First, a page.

Robert Goodrich’s letter, “Democrats will steal your health care” (Jan. 21), voiced some common concerns about Medicare for All.
Canada has long wait times to see a doctor: The U.S. has longer wait times than nine other developed countries. The problem is a shortage of physicians, not the single-payer system. Health care in the U.K. is rationed: Unlike Medicare for All, the U.K.’s health system is government owned and managed. The U.K. health system is ranked No. 1 for overall health care performance.
Medicare for All will eliminate the rationing that exists today in the U.S. where health care is limited to those who can afford it.
Medicare compensation is too low: Medicare reimbursement rates are designed to be break-even. Single-payer works by cutting administrative waste and corporate profits, not doctor incomes.
Innovation will be suppressed: U.S. taxpayers currently foot the bill through government-funded grants and private foundations, for 80% of all drug research. Every one of the 210 new drugs approved by the FDA between 2010 and 2016 began with National Institute of Health-funded labs.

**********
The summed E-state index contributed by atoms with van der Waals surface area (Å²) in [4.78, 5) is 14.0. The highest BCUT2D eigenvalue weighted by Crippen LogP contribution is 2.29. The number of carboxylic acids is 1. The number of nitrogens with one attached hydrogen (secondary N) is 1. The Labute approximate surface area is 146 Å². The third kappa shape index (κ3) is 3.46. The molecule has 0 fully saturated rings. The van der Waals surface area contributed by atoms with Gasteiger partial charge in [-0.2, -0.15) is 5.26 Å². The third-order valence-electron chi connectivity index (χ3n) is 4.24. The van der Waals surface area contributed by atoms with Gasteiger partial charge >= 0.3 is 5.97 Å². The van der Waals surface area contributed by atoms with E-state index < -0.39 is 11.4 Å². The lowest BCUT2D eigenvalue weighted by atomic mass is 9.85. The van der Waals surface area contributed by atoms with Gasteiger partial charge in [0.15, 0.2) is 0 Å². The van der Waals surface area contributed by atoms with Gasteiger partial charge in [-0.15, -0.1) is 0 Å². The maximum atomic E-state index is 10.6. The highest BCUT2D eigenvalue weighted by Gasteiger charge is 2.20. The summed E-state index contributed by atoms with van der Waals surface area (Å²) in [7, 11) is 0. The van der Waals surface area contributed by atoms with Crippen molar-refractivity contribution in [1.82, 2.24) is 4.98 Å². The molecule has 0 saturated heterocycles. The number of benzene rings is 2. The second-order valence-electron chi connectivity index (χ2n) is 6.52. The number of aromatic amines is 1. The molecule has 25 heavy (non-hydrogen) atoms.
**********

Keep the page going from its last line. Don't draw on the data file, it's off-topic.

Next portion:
Health care costs will increase: The proposed tax increases to cover Medicare for All will be significantly less than what we’re paying now for premiums, deductibles and co-pays. Drug prices will decrease when the government isn’t restricted from negotiating prices with pharmaceutical companies.
The current Medicare for All bills will go through major revisions before becoming law. The goal is a system that fixes our broken health care system by reducing costs and increasing access for all.
Leaving things as they are is not a solution.